Monday, August 11, 2003

Education: Fun with Numbers

The Associated Press reported last week on the decline of Germany's completely government-run school system. This passage caught my attention:
Once in college — government funded and free of charge like lower schools — students take an average of seven years to earn a degree. And 32 percent of them actually do so, well below the average of 48 percent for industrialized nations.

Germany has relatively few private schools, and they are expensive. Private universities are almost nonexistent.
To put this number in further perspective, consider the plight of American college students who play Division I-A sports. Years of negative press would lead you to assume major college "student-athletes" are among the lowest academic performers in all of civilization. In fact, the NCAA's most recent numbers for the 120-or-so Division I-A schools show 60% of student-athletes who entered school during the 1995-1996 academic year graduate within six years, as opposed to the 32% of all Germans who graduate within seven. The 60% figure is consistent with the average for the last four classes studied by the NCAA, and it's on par with the overall graduation rate of U.S. students under the same NCAA formula.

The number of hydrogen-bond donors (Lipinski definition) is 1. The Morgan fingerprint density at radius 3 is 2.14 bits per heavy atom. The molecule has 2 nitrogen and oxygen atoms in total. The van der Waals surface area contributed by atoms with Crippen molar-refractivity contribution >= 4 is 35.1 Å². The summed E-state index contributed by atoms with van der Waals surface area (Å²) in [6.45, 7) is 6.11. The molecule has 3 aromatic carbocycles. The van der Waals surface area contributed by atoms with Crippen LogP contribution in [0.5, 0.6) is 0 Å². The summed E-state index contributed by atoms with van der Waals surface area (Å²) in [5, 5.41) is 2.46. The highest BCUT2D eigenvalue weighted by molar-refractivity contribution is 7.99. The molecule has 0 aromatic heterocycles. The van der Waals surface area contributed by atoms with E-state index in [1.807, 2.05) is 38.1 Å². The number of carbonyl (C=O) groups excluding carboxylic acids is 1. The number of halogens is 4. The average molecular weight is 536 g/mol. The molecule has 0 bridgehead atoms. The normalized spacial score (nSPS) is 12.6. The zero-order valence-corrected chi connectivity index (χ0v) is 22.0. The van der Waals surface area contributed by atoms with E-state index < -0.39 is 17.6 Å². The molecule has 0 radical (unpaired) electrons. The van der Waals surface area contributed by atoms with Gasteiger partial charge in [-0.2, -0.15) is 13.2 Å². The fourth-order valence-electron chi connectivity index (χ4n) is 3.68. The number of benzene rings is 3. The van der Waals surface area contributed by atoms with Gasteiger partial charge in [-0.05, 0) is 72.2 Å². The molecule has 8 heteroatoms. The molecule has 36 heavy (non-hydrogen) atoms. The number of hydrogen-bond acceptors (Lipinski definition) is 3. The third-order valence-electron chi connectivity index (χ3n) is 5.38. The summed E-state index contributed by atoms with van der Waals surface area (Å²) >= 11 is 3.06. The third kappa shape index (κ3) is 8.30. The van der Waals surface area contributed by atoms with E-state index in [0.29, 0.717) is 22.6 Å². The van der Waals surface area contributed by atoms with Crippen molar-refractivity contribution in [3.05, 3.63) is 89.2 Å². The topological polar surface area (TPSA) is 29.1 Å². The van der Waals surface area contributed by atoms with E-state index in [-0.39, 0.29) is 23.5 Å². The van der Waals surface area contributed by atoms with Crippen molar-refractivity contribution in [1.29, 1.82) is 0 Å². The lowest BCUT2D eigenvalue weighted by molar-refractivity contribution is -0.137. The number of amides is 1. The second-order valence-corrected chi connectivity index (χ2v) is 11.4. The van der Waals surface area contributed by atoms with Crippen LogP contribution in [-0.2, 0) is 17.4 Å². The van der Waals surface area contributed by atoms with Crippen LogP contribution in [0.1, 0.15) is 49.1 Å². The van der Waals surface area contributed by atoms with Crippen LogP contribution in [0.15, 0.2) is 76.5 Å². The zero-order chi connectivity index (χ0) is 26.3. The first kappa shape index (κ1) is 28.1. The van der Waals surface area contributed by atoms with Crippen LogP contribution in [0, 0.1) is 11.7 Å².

Now, when it comes to the big sports—football and men's college basketball—the numbers start to slide into German-like territory. Football players graduated at about a 50% rate, while male basketballers only averaged about 35%. Still, that is higher than the national German average.

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